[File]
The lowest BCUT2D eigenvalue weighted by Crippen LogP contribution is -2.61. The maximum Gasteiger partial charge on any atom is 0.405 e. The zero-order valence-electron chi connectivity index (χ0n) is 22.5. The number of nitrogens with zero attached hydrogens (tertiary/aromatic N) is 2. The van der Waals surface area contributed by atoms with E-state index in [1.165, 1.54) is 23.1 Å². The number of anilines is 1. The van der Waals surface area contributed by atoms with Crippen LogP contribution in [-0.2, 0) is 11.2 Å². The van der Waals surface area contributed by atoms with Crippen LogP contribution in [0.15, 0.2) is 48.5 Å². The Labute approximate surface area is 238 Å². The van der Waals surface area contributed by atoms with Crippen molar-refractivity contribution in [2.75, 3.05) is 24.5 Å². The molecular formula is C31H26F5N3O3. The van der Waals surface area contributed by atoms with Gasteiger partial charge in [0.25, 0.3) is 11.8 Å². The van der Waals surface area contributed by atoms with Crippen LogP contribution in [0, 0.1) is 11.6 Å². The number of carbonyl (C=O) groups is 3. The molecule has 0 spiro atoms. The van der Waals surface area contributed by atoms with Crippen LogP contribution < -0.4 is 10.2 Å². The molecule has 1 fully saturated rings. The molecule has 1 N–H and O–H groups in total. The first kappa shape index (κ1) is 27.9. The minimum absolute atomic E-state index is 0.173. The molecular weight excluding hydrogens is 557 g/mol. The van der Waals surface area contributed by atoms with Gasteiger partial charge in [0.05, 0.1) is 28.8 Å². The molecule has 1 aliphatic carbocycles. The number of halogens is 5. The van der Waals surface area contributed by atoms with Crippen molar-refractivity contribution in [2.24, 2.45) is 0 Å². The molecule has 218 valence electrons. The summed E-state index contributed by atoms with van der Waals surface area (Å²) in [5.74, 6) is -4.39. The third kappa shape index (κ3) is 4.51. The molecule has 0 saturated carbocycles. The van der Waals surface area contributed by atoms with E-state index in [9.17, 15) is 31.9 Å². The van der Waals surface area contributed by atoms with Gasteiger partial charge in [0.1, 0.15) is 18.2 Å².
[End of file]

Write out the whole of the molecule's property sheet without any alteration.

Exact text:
The lowest BCUT2D eigenvalue weighted by Crippen LogP contribution is -2.61. The maximum Gasteiger partial charge on any atom is 0.405 e. The zero-order valence-electron chi connectivity index (χ0n) is 22.5. The number of nitrogens with zero attached hydrogens (tertiary/aromatic N) is 2. The van der Waals surface area contributed by atoms with E-state index in [1.165, 1.54) is 23.1 Å². The number of anilines is 1. The van der Waals surface area contributed by atoms with Crippen LogP contribution in [-0.2, 0) is 11.2 Å². The van der Waals surface area contributed by atoms with Crippen LogP contribution in [0.15, 0.2) is 48.5 Å². The Labute approximate surface area is 238 Å². The van der Waals surface area contributed by atoms with Crippen molar-refractivity contribution in [2.75, 3.05) is 24.5 Å². The molecular formula is C31H26F5N3O3. The van der Waals surface area contributed by atoms with Gasteiger partial charge in [0.25, 0.3) is 11.8 Å². The van der Waals surface area contributed by atoms with Crippen LogP contribution in [0, 0.1) is 11.6 Å². The number of carbonyl (C=O) groups is 3. The molecule has 0 spiro atoms. The van der Waals surface area contributed by atoms with Crippen LogP contribution < -0.4 is 10.2 Å². The molecule has 1 fully saturated rings. The molecule has 1 N–H and O–H groups in total. The first kappa shape index (κ1) is 27.9. The minimum absolute atomic E-state index is 0.173. The molecular weight excluding hydrogens is 557 g/mol. The van der Waals surface area contributed by atoms with Gasteiger partial charge in [0.05, 0.1) is 28.8 Å². The molecule has 1 aliphatic carbocycles. The number of halogens is 5. The van der Waals surface area contributed by atoms with Crippen molar-refractivity contribution in [2.24, 2.45) is 0 Å². The molecule has 218 valence electrons. The summed E-state index contributed by atoms with van der Waals surface area (Å²) in [5.74, 6) is -4.39. The third kappa shape index (κ3) is 4.51. The molecule has 0 saturated carbocycles. The van der Waals surface area contributed by atoms with E-state index in [9.17, 15) is 31.9 Å². The van der Waals surface area contributed by atoms with Gasteiger partial charge in [0.1, 0.15) is 18.2 Å².